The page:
Researchers at Cranfield University are working on a new test to detect SARS-CoV-2 in the wastewater of communities infected with the virus.
The wastewater-based epidemiology (WBE) approach could provide an eﬀective and rapid way to predict the potential spread of novel coronavirus pneumonia (COVID-19) by picking up on biomarkers in faeces and urine from disease carriers that enter the sewer system.
Rapid testing kits using paper-based devices could be used on-site at wastewater treatment plants to trace sources and determine whether there are potential COVID-19 carriers in local areas.
Dr Zhugen Yang, Lecturer in Sensor Technology at Cranfield Water Science Institute, said: “In the case of asymptomatic infections in the community or when people are not sure whether they are infected or not, real-time community sewage detection through paper analytical devices could determine whether there are COVID-19 carriers in an area to enable rapid screening, quarantine and prevention.
The wastewater-based epidemiology (WBE) approach could provide an eﬀective and rapid way to predict the potential spread of novel coronavirus pneumonia (COVID-19)
“If COVID-19 can be monitored in a community at an early stage through WBE, eﬀective intervention can be taken as early as possible to restrict the movements of that local population, working to minimise the pathogen spread and threat to public health.”
Recent studies have shown that live SARS-CoV-2 can be isolated from the faeces and urine of infected people and the virus can typically survive for up to several days in an appropriate environment after exiting the human body.
The paper device is folded and unfolded in steps to filter the nucleic acids of pathogens from wastewater samples, then a biochemical reaction with preloaded reagents detects whether the nucleic acid of SARS-CoV-2 infection is present. Results are visible to the naked eye: a green circle indicating positive and a blue circle negative.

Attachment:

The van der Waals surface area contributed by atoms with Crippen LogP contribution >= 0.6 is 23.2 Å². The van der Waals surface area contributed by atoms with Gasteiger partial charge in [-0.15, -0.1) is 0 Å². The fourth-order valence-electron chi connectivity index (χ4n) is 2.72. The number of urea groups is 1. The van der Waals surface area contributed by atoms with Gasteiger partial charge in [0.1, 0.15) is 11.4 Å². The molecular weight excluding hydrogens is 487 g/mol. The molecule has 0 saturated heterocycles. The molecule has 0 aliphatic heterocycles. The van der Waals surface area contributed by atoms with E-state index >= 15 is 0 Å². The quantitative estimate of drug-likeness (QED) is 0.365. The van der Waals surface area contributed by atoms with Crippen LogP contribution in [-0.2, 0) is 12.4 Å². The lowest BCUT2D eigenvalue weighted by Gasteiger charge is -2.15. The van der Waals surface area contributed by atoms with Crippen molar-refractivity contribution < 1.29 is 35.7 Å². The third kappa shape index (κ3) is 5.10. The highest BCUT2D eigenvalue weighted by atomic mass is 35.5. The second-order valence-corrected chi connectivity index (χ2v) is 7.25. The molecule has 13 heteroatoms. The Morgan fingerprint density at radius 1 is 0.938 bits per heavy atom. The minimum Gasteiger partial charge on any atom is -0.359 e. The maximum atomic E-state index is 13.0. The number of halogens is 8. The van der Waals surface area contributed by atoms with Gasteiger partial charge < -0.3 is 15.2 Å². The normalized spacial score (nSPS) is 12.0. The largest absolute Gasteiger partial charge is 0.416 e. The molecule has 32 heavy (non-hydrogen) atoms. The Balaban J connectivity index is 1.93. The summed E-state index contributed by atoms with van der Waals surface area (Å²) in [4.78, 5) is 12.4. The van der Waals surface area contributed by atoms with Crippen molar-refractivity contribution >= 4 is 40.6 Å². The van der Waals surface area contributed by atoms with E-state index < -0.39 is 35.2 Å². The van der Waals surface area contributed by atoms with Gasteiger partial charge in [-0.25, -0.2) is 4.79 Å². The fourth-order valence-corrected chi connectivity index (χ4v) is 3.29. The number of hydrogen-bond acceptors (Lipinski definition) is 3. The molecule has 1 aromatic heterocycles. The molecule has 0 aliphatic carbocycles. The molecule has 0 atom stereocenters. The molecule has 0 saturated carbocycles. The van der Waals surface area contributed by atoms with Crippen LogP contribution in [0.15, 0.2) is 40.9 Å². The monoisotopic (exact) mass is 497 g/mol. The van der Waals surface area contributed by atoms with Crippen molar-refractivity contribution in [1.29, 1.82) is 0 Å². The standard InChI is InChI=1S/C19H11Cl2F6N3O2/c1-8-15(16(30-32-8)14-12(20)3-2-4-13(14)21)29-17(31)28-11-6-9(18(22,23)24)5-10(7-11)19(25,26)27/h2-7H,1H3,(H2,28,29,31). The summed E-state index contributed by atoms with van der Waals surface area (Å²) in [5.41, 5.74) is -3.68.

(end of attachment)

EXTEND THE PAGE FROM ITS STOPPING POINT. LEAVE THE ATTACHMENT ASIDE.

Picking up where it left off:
“We have already developed a paper device for testing genetic material in wastewater for proof-of-concept, and this provides clear potential to test for infection with adaption,” added Dr Yang. “This device is cheap (costing less than £1) and will be easy to use for non-experts after further improvement.
“We foresee that the device will be able to offer a complete and immediate picture of population health once this sensor can be deployed in the near future.”
This device is cheap (costing less than £1)
WBE is already recognised as an eﬀective way to trace illicit drugs and obtain information on health, disease, and pathogens. Dr Yang has developed a similar paper-based device to successfully conduct tests for rapid veterinary diagnosis in India and for malaria in blood among rural populations in Uganda.
Paper analytical devices are easy to stack, store and transport because they are thin and lightweight, and can also be incinerated after use, reducing the risk of further contamination.
An overview of the approach – Can a Paper-Based Device Trace COVID-19 Sources with Wastewater-Based Epidemiology? – co-authored with Hua Zhang and Kang Mao of the Institute of Geochemistry, Chinese Academy of Sciences, Guiyang, China, has recently been published in the Environmental Science & Technology journal.